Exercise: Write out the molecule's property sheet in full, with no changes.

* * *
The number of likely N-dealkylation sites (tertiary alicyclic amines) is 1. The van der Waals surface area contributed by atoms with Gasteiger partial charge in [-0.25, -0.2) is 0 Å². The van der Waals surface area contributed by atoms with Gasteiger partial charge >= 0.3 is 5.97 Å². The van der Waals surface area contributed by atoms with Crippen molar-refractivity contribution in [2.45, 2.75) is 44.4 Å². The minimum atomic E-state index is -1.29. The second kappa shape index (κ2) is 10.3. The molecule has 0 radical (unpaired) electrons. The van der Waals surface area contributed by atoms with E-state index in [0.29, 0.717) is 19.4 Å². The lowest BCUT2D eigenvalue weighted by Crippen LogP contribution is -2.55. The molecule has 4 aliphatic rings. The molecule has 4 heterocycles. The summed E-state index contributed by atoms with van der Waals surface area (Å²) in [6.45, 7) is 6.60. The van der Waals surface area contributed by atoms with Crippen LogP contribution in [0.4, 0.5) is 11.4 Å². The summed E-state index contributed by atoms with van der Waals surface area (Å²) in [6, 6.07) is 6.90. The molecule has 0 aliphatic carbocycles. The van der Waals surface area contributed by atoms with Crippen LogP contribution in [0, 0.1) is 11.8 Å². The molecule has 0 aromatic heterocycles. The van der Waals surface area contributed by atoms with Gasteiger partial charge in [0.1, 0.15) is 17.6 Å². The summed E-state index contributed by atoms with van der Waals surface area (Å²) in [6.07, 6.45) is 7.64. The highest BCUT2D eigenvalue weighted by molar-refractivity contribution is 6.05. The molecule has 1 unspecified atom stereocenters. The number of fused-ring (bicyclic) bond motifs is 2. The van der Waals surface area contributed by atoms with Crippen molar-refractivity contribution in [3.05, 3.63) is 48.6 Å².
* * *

The number of likely N-dealkylation sites (tertiary alicyclic amines) is 1. The van der Waals surface area contributed by atoms with Gasteiger partial charge in [-0.25, -0.2) is 0 Å². The van der Waals surface area contributed by atoms with Gasteiger partial charge >= 0.3 is 5.97 Å². The van der Waals surface area contributed by atoms with Crippen molar-refractivity contribution in [2.45, 2.75) is 44.4 Å². The minimum atomic E-state index is -1.29. The second kappa shape index (κ2) is 10.3. The molecule has 0 radical (unpaired) electrons. The van der Waals surface area contributed by atoms with E-state index in [0.29, 0.717) is 19.4 Å². The lowest BCUT2D eigenvalue weighted by Crippen LogP contribution is -2.55. The molecule has 4 aliphatic rings. The molecule has 4 heterocycles. The summed E-state index contributed by atoms with van der Waals surface area (Å²) in [6.45, 7) is 6.60. The van der Waals surface area contributed by atoms with Crippen LogP contribution in [0.4, 0.5) is 11.4 Å². The summed E-state index contributed by atoms with van der Waals surface area (Å²) in [6, 6.07) is 6.90. The molecule has 0 aliphatic carbocycles. The van der Waals surface area contributed by atoms with Crippen LogP contribution in [0, 0.1) is 11.8 Å². The molecule has 0 aromatic heterocycles. The van der Waals surface area contributed by atoms with Gasteiger partial charge in [0.1, 0.15) is 17.6 Å². The summed E-state index contributed by atoms with van der Waals surface area (Å²) in [6.07, 6.45) is 7.64. The highest BCUT2D eigenvalue weighted by molar-refractivity contribution is 6.05. The molecule has 1 unspecified atom stereocenters. The number of fused-ring (bicyclic) bond motifs is 2. The van der Waals surface area contributed by atoms with Crippen molar-refractivity contribution in [3.05, 3.63) is 48.6 Å².